Irshad Manji had a great fall September 11, 2006Posted by Rasheed Eldin in Uncategorized.
What with all these recent mentions of our favourite lesbian refusenik, I just couldn’t help but give in to popular demand and post this classic footage. Watch her in the bottom-right corner: you may need to play it over a few times…
Don’t laugh… tsk tsk, now that’s not nice.
UPDATE: Now also on Google Video.
Gay Pride “Honours” for Manji & Khaki September 10, 2006Posted by Taleb Haqq in Homosexualists, Proggies, Queer Muslims.
If you haven’t been following this year’s Toronto Gay Pride coverage, here’s what you missed: Award Honourees Announced.
El-Farouk Khaki was honoured for
Spirituality: El-Farouk Khaki, lawyer and human rights activist, El-Farouk is the founder of Salaam Canada and the local Salaam Toronto chapter. Salaam is a Muslim Identified Queer Advocacy and Support Organization, providing support, resources and lobbying on behalf of their membership for greater tolerance and inclusiveness in the Islamic community.”
So now Salaam is for “inclusiveness in the Islamic community…” but they won’t do this by debating the mainstream Muslims (see my previous post on Salaam Canada and the El-Farouk Effect).
Anyway, the real treat is what Irshad Manji got honoured for:
Whitaker on “native misinformants” September 10, 2006Posted by Rasheed Eldin in Homosexualists, Proggies.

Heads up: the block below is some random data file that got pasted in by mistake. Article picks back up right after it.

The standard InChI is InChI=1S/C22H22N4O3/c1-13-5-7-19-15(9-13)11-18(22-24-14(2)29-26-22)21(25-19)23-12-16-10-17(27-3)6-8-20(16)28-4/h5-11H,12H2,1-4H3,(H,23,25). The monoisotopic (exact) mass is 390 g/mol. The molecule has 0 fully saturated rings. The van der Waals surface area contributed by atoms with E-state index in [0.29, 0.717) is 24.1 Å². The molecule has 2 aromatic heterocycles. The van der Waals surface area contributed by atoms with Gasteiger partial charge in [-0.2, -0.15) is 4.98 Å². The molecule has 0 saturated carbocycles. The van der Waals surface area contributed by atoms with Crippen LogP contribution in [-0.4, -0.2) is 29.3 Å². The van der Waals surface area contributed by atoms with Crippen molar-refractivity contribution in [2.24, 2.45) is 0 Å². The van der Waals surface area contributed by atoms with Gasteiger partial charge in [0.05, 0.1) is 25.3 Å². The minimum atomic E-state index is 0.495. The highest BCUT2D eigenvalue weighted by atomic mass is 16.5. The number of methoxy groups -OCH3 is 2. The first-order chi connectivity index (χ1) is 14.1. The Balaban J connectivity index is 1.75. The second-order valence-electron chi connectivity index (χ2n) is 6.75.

Quite some time ago, I promised a response to Brian Whitaker’s article asking: What’s wrong with being gay and Muslim? Well, I’ve shelved the idea of responding to that, as it would be better to respond to what he’s written in his book, once I get round to it! See here and here for relevant previous posts.
The article gives a taster of the arguments found in the book – arguments that are apparently based upon the work of Scott Kugle (which I’ll have to refute before Whitaker’s, therefore). In fact, Whitaker doesn’t so much indulge in the scriptural reinterpretation in the article, but just gives the case for doing this, and moving with the times.
Note the way in which he frames the question in terms of identities (“being Muslim and gay”), making it difficult to provide an answer based on juristic principles. There is nothing wrong with being anything, simply, as Islam describes sin as an act of doing, not a state of being. Whitaker realises this, but I feel his use of the concept is highly misleading. His subtitle says: “The Qur’anic verses usually cited as condemning homosexuality are by no means as clear or unequivocal as people imagine.”
My attention was caught by a later article by Brian, a cutting overview of the “native misinformants”, chiefly represented by Ayaan Hirsi Ali and Irshad Manji. I’m left a little confused, in that Brian is going on about reform of Islam’s attitude to homosexuality, without noticing the overlap between all these figures, and the implications of the Queer Muslim Reformation.
It so happens that both the women he castigates have taken homosexuality as important planks in their anti-Islam campaigns (though Manji’s is supposedly from “within”). I posted here before about the endorsement given by Al-Fatiha founder Faisal Alam to Ayaan’s Submission movie – and that was the first one, not the forthcoming one about gays. Meanwhile, Brian Whitaker links to Al-Fatiha, and I wonder if he has any criticisms of their role as “reformers”.
Another chap going on a lot about the “civil war” in Islam and how reformation is going on right now, is Reza Aslan, author of No god but God. In an article on the proggies’ central site, a young lady tells of how her interest in Islam was piqued by how “very very good-looking” Aslan is. He later tells her: